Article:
Regarding comments critical of the defense or anything I have said, I would first echo what Jim said: we’re grown-ups, we’re fans of open debate, and we’re certainly used to being attacked and having our work criticized as criminal defense lawyers. Second, I distinguish beween legitimate inquiries or criticism of our strategy or actions and unsupported attacks on our honesty. I personally think most of the questions & comments here fall into the former category, but a few approach the latter. For instance, there has not been an “evolving” explanation of our approach to the DNA. That suggestion takes a shot at our honesty, is wrong, and is unsupported by the record.
I believe many of the factual inquiries about our (defense) approach to the DNA in this case have been answered at this point. I have answered the question of why I was the person on the defense team primarily focused on the DNA. I have answered the question of why I initially focused on the underlying data. I have answered the question of why the “non-probative” language was insufficient to put anyone on notice on May 12 that the State was deliberately concealing the results of tests which were then, for several months, repeatedly represented by Mike Nifong (to us & to judges) to have been completely provided to the defense. I have answered the question of why it then surprised me to discover the unidentified male DNA in the rape kit (not so much because I couldn’t believe Crystal Mangum would have such DNA on or in her, but because I couldn’t believe DNA Security would leave that out of its report, and I couldn’t believe Mike Nifong would have deliberately & repeatedly misrepresented that to multiple judges). I have answered the question of why I chose to educate myself & absorb the underlying data myself, before approaching our expert to verify my initial analysis & ask additional questions. (For those who complain that my approach significantly delayed the process, I will reiterate that it took about six weeks to accomplish, from the receipt of the 1,844 pages of underlying data on October 27, to the completion of my analysis memo on November 30, to my meeting with Hal Deadman & Rob Cary on December 8, to the drafting & filing of the motion on December 13, to the hearing on December 15. And during that time, I even managed visit my Mom for Thanksgiving and to go see Tenacious D in concert at Madison Square Garden.) Finally, I have answered the question of why we declined to make any direct accusations against anyone for intentionally withholding the exculpatory DNA evidence before we had a clear record (based on the December 15 revelations & subsequent comments by Mike Nifong) to do so.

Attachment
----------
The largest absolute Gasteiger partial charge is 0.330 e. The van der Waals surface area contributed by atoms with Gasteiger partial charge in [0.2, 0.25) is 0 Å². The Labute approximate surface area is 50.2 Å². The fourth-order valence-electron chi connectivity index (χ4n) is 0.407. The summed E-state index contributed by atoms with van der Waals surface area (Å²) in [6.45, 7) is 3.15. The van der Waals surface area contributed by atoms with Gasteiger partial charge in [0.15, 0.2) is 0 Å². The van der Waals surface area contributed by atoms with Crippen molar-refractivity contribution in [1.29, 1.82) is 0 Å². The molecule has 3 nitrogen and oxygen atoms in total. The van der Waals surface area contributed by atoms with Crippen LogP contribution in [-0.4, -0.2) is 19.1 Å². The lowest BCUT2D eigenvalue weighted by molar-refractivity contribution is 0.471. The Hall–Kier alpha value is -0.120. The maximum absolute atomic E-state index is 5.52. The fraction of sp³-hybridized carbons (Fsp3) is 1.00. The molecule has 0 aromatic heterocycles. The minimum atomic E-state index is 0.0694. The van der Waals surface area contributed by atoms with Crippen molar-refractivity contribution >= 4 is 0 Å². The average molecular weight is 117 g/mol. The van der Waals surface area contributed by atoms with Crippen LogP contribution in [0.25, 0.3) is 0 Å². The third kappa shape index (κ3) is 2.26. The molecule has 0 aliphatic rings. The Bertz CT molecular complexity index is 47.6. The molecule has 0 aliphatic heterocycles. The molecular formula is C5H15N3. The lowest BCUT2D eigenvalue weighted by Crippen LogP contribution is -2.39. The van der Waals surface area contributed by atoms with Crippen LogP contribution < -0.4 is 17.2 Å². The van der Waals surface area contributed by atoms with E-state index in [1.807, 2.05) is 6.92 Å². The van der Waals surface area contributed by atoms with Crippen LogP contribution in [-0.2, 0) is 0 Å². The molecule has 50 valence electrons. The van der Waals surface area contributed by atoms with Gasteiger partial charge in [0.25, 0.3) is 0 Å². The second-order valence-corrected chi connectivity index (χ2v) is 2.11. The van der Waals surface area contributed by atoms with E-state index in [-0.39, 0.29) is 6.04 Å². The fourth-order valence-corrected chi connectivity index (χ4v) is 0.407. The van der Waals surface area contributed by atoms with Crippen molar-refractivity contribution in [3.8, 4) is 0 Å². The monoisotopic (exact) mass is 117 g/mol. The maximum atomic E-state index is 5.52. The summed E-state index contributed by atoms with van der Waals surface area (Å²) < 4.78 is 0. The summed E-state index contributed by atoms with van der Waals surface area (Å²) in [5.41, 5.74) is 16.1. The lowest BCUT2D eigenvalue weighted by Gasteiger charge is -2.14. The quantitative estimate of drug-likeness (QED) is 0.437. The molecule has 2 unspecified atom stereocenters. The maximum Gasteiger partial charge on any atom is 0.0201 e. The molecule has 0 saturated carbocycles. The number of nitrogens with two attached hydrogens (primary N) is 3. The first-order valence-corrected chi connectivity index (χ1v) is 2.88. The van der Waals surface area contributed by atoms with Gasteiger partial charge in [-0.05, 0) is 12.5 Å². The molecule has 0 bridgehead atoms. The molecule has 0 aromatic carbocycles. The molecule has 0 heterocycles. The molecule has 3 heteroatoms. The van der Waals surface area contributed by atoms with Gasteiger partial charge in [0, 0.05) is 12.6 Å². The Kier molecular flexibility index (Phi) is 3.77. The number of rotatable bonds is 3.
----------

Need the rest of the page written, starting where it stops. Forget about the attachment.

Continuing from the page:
Those answers may not satisfy those who would have done things or perceived things differently. They may not satisfy those who find it hard to believe that I was not a DNA expert before this case. They may not satisfy those who actually think a lawyer is doing his duty when he delegates his ethical responsibilities to experts. They may not satisfy those who find it hard to believe that, but for the simple fact of differential findings by two separate labs about the same type of evidentiary DNA analysis, this case might have come out much differently. Nevertheless, those answers are honest, truthful, and factual. And, for that reason, they will never change.